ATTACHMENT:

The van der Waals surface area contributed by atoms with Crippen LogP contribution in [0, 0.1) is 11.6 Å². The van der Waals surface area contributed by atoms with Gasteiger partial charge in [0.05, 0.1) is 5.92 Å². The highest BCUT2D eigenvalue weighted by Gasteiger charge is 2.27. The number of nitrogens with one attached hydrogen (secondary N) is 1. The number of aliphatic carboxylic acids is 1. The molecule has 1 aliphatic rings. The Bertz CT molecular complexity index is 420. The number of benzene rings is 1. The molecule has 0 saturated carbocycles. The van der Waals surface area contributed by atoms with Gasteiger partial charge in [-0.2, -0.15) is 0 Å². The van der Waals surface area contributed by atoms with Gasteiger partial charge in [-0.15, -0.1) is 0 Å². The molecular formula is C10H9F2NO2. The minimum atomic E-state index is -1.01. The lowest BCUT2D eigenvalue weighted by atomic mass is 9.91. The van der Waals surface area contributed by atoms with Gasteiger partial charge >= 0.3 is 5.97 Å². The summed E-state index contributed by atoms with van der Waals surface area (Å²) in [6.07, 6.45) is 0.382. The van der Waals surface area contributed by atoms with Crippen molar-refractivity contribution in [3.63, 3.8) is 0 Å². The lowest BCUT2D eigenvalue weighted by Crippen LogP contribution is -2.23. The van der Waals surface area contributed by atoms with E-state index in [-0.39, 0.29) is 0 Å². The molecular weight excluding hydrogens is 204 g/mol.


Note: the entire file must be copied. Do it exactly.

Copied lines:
The van der Waals surface area contributed by atoms with Crippen LogP contribution in [0, 0.1) is 11.6 Å². The van der Waals surface area contributed by atoms with Gasteiger partial charge in [0.05, 0.1) is 5.92 Å². The highest BCUT2D eigenvalue weighted by Gasteiger charge is 2.27. The number of nitrogens with one attached hydrogen (secondary N) is 1. The number of aliphatic carboxylic acids is 1. The molecule has 1 aliphatic rings. The Bertz CT molecular complexity index is 420. The number of benzene rings is 1. The molecule has 0 saturated carbocycles. The van der Waals surface area contributed by atoms with Gasteiger partial charge in [-0.2, -0.15) is 0 Å². The van der Waals surface area contributed by atoms with Gasteiger partial charge in [-0.15, -0.1) is 0 Å². The molecular formula is C10H9F2NO2. The minimum atomic E-state index is -1.01. The lowest BCUT2D eigenvalue weighted by atomic mass is 9.91. The van der Waals surface area contributed by atoms with Gasteiger partial charge >= 0.3 is 5.97 Å². The summed E-state index contributed by atoms with van der Waals surface area (Å²) in [6.07, 6.45) is 0.382. The van der Waals surface area contributed by atoms with Crippen molar-refractivity contribution in [3.63, 3.8) is 0 Å². The lowest BCUT2D eigenvalue weighted by Crippen LogP contribution is -2.23. The van der Waals surface area contributed by atoms with E-state index in [-0.39, 0.29) is 0 Å². The molecular weight excluding hydrogens is 204 g/mol.